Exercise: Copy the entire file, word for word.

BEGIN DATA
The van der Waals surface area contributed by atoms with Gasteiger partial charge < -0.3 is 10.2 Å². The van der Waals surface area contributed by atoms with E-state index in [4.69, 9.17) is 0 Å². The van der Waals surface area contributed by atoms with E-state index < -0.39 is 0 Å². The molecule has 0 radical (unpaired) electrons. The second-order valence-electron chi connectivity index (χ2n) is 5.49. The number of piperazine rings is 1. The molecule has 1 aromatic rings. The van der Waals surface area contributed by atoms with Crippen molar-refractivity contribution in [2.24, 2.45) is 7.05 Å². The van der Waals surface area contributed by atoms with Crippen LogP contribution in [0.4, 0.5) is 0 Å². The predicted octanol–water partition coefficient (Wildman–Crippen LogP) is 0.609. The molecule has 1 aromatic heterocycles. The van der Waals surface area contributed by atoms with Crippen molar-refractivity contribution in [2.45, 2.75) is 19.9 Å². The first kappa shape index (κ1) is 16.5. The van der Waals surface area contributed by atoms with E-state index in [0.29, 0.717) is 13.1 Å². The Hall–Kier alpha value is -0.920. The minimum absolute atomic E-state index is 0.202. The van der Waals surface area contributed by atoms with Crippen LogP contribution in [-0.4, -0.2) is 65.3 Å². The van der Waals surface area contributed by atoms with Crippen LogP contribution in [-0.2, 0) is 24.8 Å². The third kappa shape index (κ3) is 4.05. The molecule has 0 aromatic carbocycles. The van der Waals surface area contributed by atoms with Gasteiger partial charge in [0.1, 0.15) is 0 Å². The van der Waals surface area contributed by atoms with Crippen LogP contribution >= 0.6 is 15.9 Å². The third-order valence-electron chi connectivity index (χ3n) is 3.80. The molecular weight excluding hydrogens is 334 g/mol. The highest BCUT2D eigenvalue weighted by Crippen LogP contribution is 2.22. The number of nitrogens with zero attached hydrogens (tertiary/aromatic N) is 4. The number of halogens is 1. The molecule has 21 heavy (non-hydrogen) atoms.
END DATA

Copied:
The van der Waals surface area contributed by atoms with Gasteiger partial charge < -0.3 is 10.2 Å². The van der Waals surface area contributed by atoms with E-state index in [4.69, 9.17) is 0 Å². The van der Waals surface area contributed by atoms with E-state index < -0.39 is 0 Å². The molecule has 0 radical (unpaired) electrons. The second-order valence-electron chi connectivity index (χ2n) is 5.49. The number of piperazine rings is 1. The molecule has 1 aromatic rings. The van der Waals surface area contributed by atoms with Crippen molar-refractivity contribution in [2.24, 2.45) is 7.05 Å². The van der Waals surface area contributed by atoms with Crippen LogP contribution in [0.4, 0.5) is 0 Å². The predicted octanol–water partition coefficient (Wildman–Crippen LogP) is 0.609. The molecule has 1 aromatic heterocycles. The van der Waals surface area contributed by atoms with Crippen molar-refractivity contribution in [2.45, 2.75) is 19.9 Å². The first kappa shape index (κ1) is 16.5. The van der Waals surface area contributed by atoms with E-state index in [0.29, 0.717) is 13.1 Å². The Hall–Kier alpha value is -0.920. The minimum absolute atomic E-state index is 0.202. The van der Waals surface area contributed by atoms with Crippen LogP contribution in [-0.4, -0.2) is 65.3 Å². The van der Waals surface area contributed by atoms with Crippen LogP contribution in [-0.2, 0) is 24.8 Å². The third kappa shape index (κ3) is 4.05. The molecule has 0 aromatic carbocycles. The van der Waals surface area contributed by atoms with Gasteiger partial charge in [0.1, 0.15) is 0 Å². The van der Waals surface area contributed by atoms with Crippen LogP contribution >= 0.6 is 15.9 Å². The third-order valence-electron chi connectivity index (χ3n) is 3.80. The molecular weight excluding hydrogens is 334 g/mol. The highest BCUT2D eigenvalue weighted by Crippen LogP contribution is 2.22. The number of nitrogens with zero attached hydrogens (tertiary/aromatic N) is 4. The number of halogens is 1. The molecule has 21 heavy (non-hydrogen) atoms.